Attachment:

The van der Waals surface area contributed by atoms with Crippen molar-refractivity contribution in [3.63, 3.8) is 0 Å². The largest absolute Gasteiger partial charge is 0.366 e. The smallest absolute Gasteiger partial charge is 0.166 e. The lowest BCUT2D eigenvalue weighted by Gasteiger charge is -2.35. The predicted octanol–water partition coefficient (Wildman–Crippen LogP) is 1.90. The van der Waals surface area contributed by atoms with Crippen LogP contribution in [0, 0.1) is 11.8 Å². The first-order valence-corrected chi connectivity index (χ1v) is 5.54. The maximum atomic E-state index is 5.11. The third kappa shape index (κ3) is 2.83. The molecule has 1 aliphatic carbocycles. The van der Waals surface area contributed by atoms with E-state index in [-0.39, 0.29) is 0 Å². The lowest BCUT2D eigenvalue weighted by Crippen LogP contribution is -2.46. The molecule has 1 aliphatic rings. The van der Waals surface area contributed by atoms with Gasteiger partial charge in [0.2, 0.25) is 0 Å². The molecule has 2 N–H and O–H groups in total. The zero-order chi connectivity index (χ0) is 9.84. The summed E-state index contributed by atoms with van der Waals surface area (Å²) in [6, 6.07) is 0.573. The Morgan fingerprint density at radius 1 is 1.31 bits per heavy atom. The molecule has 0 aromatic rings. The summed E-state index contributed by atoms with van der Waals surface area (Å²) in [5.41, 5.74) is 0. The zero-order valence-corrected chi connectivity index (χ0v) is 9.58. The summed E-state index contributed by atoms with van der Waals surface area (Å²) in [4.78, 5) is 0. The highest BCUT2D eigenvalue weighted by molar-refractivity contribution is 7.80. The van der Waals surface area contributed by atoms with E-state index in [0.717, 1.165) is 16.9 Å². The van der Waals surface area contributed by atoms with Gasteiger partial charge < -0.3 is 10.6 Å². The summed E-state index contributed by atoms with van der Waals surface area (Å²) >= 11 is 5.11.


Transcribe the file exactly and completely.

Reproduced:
The van der Waals surface area contributed by atoms with Crippen molar-refractivity contribution in [3.63, 3.8) is 0 Å². The largest absolute Gasteiger partial charge is 0.366 e. The smallest absolute Gasteiger partial charge is 0.166 e. The lowest BCUT2D eigenvalue weighted by Gasteiger charge is -2.35. The predicted octanol–water partition coefficient (Wildman–Crippen LogP) is 1.90. The van der Waals surface area contributed by atoms with Crippen LogP contribution in [0, 0.1) is 11.8 Å². The first-order valence-corrected chi connectivity index (χ1v) is 5.54. The maximum atomic E-state index is 5.11. The third kappa shape index (κ3) is 2.83. The molecule has 1 aliphatic carbocycles. The van der Waals surface area contributed by atoms with E-state index in [-0.39, 0.29) is 0 Å². The lowest BCUT2D eigenvalue weighted by Crippen LogP contribution is -2.46. The molecule has 1 aliphatic rings. The van der Waals surface area contributed by atoms with Gasteiger partial charge in [0.2, 0.25) is 0 Å². The molecule has 2 N–H and O–H groups in total. The zero-order chi connectivity index (χ0) is 9.84. The summed E-state index contributed by atoms with van der Waals surface area (Å²) in [6, 6.07) is 0.573. The Morgan fingerprint density at radius 1 is 1.31 bits per heavy atom. The molecule has 0 aromatic rings. The summed E-state index contributed by atoms with van der Waals surface area (Å²) in [5.41, 5.74) is 0. The zero-order valence-corrected chi connectivity index (χ0v) is 9.58. The summed E-state index contributed by atoms with van der Waals surface area (Å²) in [4.78, 5) is 0. The highest BCUT2D eigenvalue weighted by molar-refractivity contribution is 7.80. The van der Waals surface area contributed by atoms with E-state index in [0.717, 1.165) is 16.9 Å². The van der Waals surface area contributed by atoms with Gasteiger partial charge < -0.3 is 10.6 Å². The summed E-state index contributed by atoms with van der Waals surface area (Å²) >= 11 is 5.11.